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From the February 2012 Conservationist

An ice climber ascends a frozen flow

Winter High

ice climbing in New York

By Robert Mecus

We pull up to Chapel Pond in the heart of the Adirondack High Peaks, and it's cold-really cold! The wind buffets the car gently; enough to make us not want to open the door. My long-time climbing partner Bob Elsinger and I are spending the day climbing three of the Adirondacks' classic ice climbs, and this is the last in our trifecta. Earlier we climbed Multiplication Gully in Wilmington Notch, and Roaring Brook Falls, between Chapel Pond and St. Huberts. The climbs were spectacular, and we've been enjoying the hauntingly beautiful Adirondack winter day.

An ice climber's belt with carabiners and ice screws
Tools of the trade include ice screws
and carabiners. (Photo: Jung Taek Yoon)
Donning climbing rope, ice axes, crampons, helmet, and an assortment of nylon slings, carabiners and ice screws, we leave the car. Looking across the lake from the parking lot, the gully can clearly be seen as a wide channel of ice four hundred feet high. The wind rips across the surface of the frozen lake, creating unique designs of carved and swirled snow. Our crampons squeak on the snow with a comforting sound-squeaky snow means cold and dry conditions, perfect for doing physical activity in the winter.

At the base of the gully, we flake out (uncoil into a pile) the rope and I tie into one end. Looking over the equipment, I reflect on how much some of the technology and the sport itself have evolved over the years. Our ice axes, for example, are short and have radically drooped picks-different from the standard straight pick previously used. The new design was introduced here after legendary climber Yvon Chouinard visited the Adirondacks in 1969. Chouinard and friends brought new equipment and techniques that enabled climbers to ascend what was formerly seen as impossible sheets of ice. This changed the face of American ice climbing. Suddenly climbs like this last route we planned for today (appropriately called Chouinard's Gully) were possible.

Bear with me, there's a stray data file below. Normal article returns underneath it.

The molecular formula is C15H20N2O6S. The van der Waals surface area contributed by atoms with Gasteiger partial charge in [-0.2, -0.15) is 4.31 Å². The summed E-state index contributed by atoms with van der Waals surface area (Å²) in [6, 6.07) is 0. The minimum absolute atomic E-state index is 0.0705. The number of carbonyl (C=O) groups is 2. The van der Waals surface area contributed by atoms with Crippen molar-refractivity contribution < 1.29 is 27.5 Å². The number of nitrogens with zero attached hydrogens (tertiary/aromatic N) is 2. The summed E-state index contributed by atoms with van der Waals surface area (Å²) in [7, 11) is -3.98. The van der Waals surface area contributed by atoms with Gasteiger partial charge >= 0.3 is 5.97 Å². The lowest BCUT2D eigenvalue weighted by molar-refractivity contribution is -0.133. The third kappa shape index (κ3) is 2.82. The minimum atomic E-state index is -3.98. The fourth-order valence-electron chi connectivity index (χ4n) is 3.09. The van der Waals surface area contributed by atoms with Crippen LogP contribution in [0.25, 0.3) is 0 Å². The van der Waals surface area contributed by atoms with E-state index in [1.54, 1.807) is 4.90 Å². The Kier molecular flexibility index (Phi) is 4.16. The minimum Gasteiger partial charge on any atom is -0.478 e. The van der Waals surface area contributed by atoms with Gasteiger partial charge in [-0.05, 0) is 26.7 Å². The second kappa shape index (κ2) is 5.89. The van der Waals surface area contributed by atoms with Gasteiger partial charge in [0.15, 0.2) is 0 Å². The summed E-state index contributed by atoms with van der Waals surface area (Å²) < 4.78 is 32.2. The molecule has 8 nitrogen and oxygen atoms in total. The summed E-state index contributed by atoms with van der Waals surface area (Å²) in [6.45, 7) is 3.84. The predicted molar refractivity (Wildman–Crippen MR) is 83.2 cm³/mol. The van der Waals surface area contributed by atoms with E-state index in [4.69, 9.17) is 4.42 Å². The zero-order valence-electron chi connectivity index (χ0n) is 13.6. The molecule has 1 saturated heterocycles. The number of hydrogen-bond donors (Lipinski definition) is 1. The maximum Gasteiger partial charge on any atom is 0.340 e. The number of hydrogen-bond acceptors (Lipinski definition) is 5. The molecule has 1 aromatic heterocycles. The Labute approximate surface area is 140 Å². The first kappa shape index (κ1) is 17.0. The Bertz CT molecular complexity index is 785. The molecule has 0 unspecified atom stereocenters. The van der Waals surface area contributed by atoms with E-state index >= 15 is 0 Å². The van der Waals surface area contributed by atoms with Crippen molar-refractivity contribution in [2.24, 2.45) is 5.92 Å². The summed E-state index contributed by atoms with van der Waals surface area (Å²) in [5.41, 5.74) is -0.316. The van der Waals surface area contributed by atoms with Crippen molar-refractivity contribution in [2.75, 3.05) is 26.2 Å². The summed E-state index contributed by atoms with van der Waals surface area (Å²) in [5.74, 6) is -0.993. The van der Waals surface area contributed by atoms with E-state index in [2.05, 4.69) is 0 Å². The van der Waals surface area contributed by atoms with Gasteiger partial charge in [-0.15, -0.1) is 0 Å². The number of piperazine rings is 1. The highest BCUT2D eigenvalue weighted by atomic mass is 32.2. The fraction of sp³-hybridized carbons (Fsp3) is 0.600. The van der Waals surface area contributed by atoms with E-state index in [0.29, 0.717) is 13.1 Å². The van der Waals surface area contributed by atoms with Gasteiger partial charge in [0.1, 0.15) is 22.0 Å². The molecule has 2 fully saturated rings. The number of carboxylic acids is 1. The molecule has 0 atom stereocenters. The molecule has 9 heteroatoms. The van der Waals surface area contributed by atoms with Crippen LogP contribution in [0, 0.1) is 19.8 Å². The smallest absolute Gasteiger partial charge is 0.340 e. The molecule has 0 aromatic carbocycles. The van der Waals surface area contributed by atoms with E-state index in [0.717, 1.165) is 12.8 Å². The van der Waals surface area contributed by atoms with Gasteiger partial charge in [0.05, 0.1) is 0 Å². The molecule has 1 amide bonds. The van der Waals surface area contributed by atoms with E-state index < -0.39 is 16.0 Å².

Once we are ready, Bob belays me (a safety technique whereby your climbing partner lets out rope while you ascend, keeping ready to hold the rope tight if you fall), and I start up the first pitch. Swinging my tools into the ice and standing on the front points of my crampons, I gain height and place an ice screw into the ice. These tubular aluminum screws provide good protection in the solid ice, and I clip my rope to it. Well designed tubular ice screws have made the sport relatively safe, provided one has the knowledge and experience to judge the quality of the ice.

I climb until the rope comes tight to Bob, and then I build an anchor to belay him up to me. Standing on a small rock ledge, pulling in the rope with the warm late afternoon light shining on me, I look across the valley to Giant Mountain. It's beautiful and despite the cold, it's actually quite pleasant. I'm sheltered from the wind, and the body heat I generated from climbing is trapped in my puffy belay jacket, keeping me comfortable.

A woman ice climbing at Roaring Brook Falls
Climbing Roaring Brook Falls (south of
St. Huberts), one of the best moderate
ice climbs in the Adirondacks. (Photo:
Mike Stanislaw)